Unrest in Cameroon's Anglophone regions sends thousands fleeing to Nigeria – UN agency

Cameroonians flee separatist crackdown to Nigeria. Photo/UNHCR

31 October 2017 – The United Nations refugee agency is scaling up efforts with partners to provide humanitarian assistance to thousands of Cameroonians who have fled violence in that country's Anglophone regions to south-eastern Nigeria.

“UNHCR [the Office of the UN High Commissioner for Refugees] is working with the Nigerian Government and other UN agencies on a contingency plan, readying humanitarian assistance for up to 40,000 people crossing into Nigeria,” Babar Baloch, spokesperson for UNHCR, told reporters Tuesday at the regular press briefing in Geneva.

However, he pointed out that “our fear is that 40,000 might actually be a conservative figure in a situation where the conflict might continue.”

UNHCR and its Nigeria teams are currently evaluating the situation in various locations in south-eastern Nigeria and have registered some 2,000 people so far.

Additional 3,000 are awaiting registration, while more people might be stranded in forests in Cameroon when trying to cross the border.

Moreover, the UN agency has distributed relief items such as mattresses, blankets, mosquito nets, cooking utensils, hygiene kits, as well as 40 tons of food in Nigeria's Cross River state.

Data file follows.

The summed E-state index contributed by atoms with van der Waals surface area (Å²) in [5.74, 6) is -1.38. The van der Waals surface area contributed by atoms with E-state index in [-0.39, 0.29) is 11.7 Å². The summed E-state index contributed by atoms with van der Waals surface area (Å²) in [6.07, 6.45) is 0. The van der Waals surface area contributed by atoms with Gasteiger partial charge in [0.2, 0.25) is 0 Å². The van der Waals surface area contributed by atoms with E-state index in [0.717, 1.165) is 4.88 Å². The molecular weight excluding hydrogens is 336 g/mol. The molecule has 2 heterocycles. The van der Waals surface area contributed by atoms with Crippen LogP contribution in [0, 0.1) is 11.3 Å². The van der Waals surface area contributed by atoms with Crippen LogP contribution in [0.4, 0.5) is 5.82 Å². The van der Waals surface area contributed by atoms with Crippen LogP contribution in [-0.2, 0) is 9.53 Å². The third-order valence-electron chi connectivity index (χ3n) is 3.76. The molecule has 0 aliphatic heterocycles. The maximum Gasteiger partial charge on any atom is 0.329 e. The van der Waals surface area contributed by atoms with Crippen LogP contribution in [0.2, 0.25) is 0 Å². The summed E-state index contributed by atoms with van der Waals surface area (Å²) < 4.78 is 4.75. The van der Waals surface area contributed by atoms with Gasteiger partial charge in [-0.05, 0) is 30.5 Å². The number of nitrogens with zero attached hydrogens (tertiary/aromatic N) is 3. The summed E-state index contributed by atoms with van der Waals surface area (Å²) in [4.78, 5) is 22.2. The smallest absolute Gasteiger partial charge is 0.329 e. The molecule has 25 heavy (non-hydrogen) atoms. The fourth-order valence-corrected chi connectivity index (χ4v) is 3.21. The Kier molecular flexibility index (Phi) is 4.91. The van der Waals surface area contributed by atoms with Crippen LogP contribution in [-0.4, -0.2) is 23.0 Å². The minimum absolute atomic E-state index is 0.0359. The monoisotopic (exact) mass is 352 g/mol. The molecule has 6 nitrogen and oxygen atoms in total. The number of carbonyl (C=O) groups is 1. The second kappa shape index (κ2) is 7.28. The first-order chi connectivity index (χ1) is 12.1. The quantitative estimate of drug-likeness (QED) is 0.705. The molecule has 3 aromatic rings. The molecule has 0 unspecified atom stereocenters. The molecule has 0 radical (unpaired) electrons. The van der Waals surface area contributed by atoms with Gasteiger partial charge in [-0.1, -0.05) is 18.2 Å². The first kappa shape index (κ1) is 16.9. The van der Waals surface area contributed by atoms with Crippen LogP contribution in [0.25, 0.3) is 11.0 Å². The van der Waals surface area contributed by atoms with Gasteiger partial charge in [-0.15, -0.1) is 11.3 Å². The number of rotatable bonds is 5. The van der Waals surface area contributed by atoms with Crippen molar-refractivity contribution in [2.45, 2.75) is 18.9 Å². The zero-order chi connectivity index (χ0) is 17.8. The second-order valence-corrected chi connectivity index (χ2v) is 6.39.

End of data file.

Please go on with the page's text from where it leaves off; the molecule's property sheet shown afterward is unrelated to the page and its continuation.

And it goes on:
“The current influx of Cameroonians seeking refuge in Nigeria poses additional challenges to the international community and a burden to an already stretched assistance,” Mr. Baloch explained.

Nigeria and Cameroon are already grappling with one of the world's worst humanitarian crises, with 2.5 million people displaced by Boko Haram insurgency, according to UNHCR.

Cameroon's Anglophone regions have seen multiple strikes and demonstrations over the past year as tensions have mounted over what the country's English-speakers see as discrimination against them in favour of the majority French-speaking population.


News Tracker: past stories on this issue

Cameroon: UN rights office urges dialogue to address decades-long grievances

Related Stories